2015 Beckman Symposium   

Christina Jayson

Presentation Date:
August-7-2015

Presenter:
Christina Jayson

Title:
Characterizing mitochondrial neurodegenerative diseases in the zebrafish model

Institution:
University of California, Los Angeles

Department:
Department of Chemistry and Biochemistry

Description:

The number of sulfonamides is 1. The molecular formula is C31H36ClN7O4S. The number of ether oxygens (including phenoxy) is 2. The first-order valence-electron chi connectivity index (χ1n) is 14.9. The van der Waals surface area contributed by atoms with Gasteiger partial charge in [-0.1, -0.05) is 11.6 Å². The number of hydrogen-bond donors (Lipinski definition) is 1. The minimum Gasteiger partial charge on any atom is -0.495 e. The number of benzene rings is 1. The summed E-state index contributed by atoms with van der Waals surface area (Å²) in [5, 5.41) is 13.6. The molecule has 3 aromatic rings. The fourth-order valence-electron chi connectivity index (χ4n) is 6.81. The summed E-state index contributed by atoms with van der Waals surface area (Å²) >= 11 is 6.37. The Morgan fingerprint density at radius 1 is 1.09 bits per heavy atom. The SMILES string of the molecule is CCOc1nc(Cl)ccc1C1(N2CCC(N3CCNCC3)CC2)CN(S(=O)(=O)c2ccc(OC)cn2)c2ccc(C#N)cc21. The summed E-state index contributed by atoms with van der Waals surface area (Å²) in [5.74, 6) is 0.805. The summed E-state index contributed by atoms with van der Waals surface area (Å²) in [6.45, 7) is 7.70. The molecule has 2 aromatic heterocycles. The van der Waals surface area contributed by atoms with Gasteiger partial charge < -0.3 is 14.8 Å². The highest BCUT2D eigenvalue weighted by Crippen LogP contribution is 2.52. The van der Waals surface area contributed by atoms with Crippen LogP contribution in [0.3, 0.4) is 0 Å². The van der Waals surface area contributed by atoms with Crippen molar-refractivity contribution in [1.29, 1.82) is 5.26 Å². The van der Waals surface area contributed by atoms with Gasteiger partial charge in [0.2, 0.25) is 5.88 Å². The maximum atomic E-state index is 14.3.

Defects in mitochondrial biogenesis result in inherited mitochondrial diseases that are typically referred to as mitochondrial myopathies and neuropathies. However, suitable animal models to facilitate understanding the molecular basis for these diseases are limited. To investigate the physiologic impact of neurodegenerative, mitochondrial diseases, zebrafish is an excellent vertebrate model. Zebrafish lines have been generated in which mitochondria are tagged with a fluorescent protein in heart, brain, and neurons. These tissues are typically affected by mitochondrial disease due to their high energetic requirement. Subsequently, these lines are used for phenotypic characterization of mitochondrial dysfunction when mitochondrial assembly pathways are disrupted by gene-editing methods or treatment with specific molecules that attenuate mitochondrial protein import. Mitochondrial morphology and mitochondrial trafficking in the axons, as well as axonal development, are monitored by confocal microscopy and selective plane illumination microscopy (SPIM). The small molecule inhibitor MitoBloCK6 impairs neural development. Specifically, the neurons are less branched and mitochondrial movement is impaired. However, this phenotype can be rescued by the addition of the reductant, N-acetylcysteine. This mitochondrial import pathway is important in amyotrophic lateral sclerosis (ALS), and these studies suggest that treatment with antioxidants may reduce the progression of this disease. To investigate the molecular basis of these mitochondrial diseases, I am using the TALEN and CRISPR/Cas9 systems to target specific mitochondrial genes that are linked to neurodegeneration. My goal is to connect mitochondrial dysfunction to the subsequent neurodegenerative effects. Using zebrafish to recapitulate the resulting disease phenotypes from targeted protein mutations will generate a model organism that has more clinical relevance for studying mitochondrial protein translocation and the degenerative consequences that arise when the import system is compromised. Long-term, these studies will provide a better molecular understanding of the role of mitochondria in neurodegenerative diseases including Parkinson’s disease and Alzheimer’s disease.


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